Entitlement reform is also a major focus of the Republican budget proposal. Ryan believes the same kinds of welfare reforms that succeeded in the late 1990s can be seen again, especially in the ever-expanding food stamp program.
"We see food stamp reform as part of welfare reform. We want to send it back to the states, and give them more flexibility," Ryan said.
Ryan also talked about his plans for broad based tax reform, repeating the Kudlow mantra that lowering the rates and broadening the base is the best way to grow the economy and increase revenues.
(Read More: 11 Historic Fights Worse Than the Sequester)
Ryan admitted that he doesn't expect to get all he wants in any negotiations with the White House. He conceded that he probably won't be able to get the full $5 trillion in cuts he seeks, but he would accept a "down payment on that."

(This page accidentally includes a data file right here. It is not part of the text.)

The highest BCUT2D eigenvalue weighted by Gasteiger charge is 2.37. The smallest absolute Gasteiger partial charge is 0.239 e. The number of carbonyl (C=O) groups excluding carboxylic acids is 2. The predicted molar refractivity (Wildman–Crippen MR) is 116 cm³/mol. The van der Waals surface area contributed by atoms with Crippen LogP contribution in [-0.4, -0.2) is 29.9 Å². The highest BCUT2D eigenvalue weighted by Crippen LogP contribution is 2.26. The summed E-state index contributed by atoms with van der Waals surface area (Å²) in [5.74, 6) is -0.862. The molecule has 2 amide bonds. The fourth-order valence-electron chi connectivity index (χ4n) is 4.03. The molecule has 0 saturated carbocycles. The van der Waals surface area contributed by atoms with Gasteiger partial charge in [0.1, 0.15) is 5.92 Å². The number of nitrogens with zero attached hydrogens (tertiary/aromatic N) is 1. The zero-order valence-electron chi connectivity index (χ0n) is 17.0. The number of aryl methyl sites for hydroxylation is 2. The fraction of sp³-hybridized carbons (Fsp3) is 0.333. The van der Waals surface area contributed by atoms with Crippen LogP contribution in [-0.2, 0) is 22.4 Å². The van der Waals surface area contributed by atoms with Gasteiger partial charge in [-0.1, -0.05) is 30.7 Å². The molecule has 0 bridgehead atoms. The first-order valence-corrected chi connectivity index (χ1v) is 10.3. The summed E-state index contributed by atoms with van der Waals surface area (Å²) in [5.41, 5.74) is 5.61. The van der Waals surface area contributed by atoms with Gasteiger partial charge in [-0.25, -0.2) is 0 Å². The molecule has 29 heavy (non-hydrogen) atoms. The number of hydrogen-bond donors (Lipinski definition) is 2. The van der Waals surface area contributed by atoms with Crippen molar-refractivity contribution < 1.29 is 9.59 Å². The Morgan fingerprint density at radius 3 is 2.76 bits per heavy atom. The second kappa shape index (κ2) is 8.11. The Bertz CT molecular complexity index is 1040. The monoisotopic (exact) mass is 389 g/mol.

Finally, Ryan expressed cautious optimism about the chances of ever making a deal with the Obama team and he was positive, but realistic, about the administration's new outreach efforts to Republicans.
"Trust but verify," said Ryan about the way he sees the so-called charm offensive coming from the president in recent days.
(Read More: Paul Ryan: US Budget Compromise With Obama Possible)
—By CNBC's Jake Novak
Watch Larry Kudlow's interview with Paul Ryan Tuesday night at 7 p.m. ET on "The Kudlow Report."